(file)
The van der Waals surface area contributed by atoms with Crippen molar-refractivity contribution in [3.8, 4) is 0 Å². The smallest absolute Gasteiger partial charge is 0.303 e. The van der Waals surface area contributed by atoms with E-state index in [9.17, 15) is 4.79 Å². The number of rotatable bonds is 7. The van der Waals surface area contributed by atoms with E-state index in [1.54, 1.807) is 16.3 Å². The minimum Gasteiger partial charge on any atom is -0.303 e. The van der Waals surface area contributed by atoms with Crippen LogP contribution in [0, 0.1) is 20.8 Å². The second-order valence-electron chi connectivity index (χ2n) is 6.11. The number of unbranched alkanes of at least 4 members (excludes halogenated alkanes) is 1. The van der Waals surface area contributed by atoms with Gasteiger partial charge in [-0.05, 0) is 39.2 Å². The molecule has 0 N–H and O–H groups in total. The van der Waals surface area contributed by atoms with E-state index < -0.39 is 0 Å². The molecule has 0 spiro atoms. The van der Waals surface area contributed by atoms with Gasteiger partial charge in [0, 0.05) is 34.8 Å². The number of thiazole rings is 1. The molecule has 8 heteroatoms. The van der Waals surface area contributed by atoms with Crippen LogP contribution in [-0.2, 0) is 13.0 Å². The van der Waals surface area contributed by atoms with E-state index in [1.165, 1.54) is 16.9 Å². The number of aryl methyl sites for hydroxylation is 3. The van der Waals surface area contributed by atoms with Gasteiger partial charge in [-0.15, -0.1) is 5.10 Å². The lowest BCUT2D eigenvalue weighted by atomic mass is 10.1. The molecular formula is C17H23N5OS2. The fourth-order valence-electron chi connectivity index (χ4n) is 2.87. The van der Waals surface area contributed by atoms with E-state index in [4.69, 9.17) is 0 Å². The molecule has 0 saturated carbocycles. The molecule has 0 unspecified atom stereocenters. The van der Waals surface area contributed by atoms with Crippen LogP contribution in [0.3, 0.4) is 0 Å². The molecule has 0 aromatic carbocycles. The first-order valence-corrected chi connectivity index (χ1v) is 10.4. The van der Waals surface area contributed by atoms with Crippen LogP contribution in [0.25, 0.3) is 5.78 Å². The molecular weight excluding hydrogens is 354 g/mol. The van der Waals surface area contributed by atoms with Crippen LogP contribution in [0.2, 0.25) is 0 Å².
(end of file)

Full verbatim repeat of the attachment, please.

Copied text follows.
The van der Waals surface area contributed by atoms with Crippen molar-refractivity contribution in [3.8, 4) is 0 Å². The smallest absolute Gasteiger partial charge is 0.303 e. The van der Waals surface area contributed by atoms with E-state index in [9.17, 15) is 4.79 Å². The number of rotatable bonds is 7. The van der Waals surface area contributed by atoms with E-state index in [1.54, 1.807) is 16.3 Å². The minimum Gasteiger partial charge on any atom is -0.303 e. The van der Waals surface area contributed by atoms with Crippen LogP contribution in [0, 0.1) is 20.8 Å². The second-order valence-electron chi connectivity index (χ2n) is 6.11. The number of unbranched alkanes of at least 4 members (excludes halogenated alkanes) is 1. The van der Waals surface area contributed by atoms with Gasteiger partial charge in [-0.05, 0) is 39.2 Å². The molecule has 0 N–H and O–H groups in total. The van der Waals surface area contributed by atoms with E-state index < -0.39 is 0 Å². The molecule has 0 spiro atoms. The van der Waals surface area contributed by atoms with Gasteiger partial charge in [0, 0.05) is 34.8 Å². The number of thiazole rings is 1. The molecule has 8 heteroatoms. The van der Waals surface area contributed by atoms with Crippen LogP contribution in [-0.2, 0) is 13.0 Å². The van der Waals surface area contributed by atoms with E-state index in [1.165, 1.54) is 16.9 Å². The number of aryl methyl sites for hydroxylation is 3. The van der Waals surface area contributed by atoms with Gasteiger partial charge in [-0.15, -0.1) is 5.10 Å². The lowest BCUT2D eigenvalue weighted by atomic mass is 10.1. The molecular formula is C17H23N5OS2. The fourth-order valence-electron chi connectivity index (χ4n) is 2.87. The van der Waals surface area contributed by atoms with E-state index in [4.69, 9.17) is 0 Å². The molecule has 0 saturated carbocycles. The molecule has 0 unspecified atom stereocenters. The van der Waals surface area contributed by atoms with Crippen LogP contribution in [0.3, 0.4) is 0 Å². The molecule has 0 aromatic carbocycles. The first-order valence-corrected chi connectivity index (χ1v) is 10.4. The van der Waals surface area contributed by atoms with Crippen LogP contribution in [0.25, 0.3) is 5.78 Å². The molecular weight excluding hydrogens is 354 g/mol. The van der Waals surface area contributed by atoms with Crippen LogP contribution in [0.2, 0.25) is 0 Å².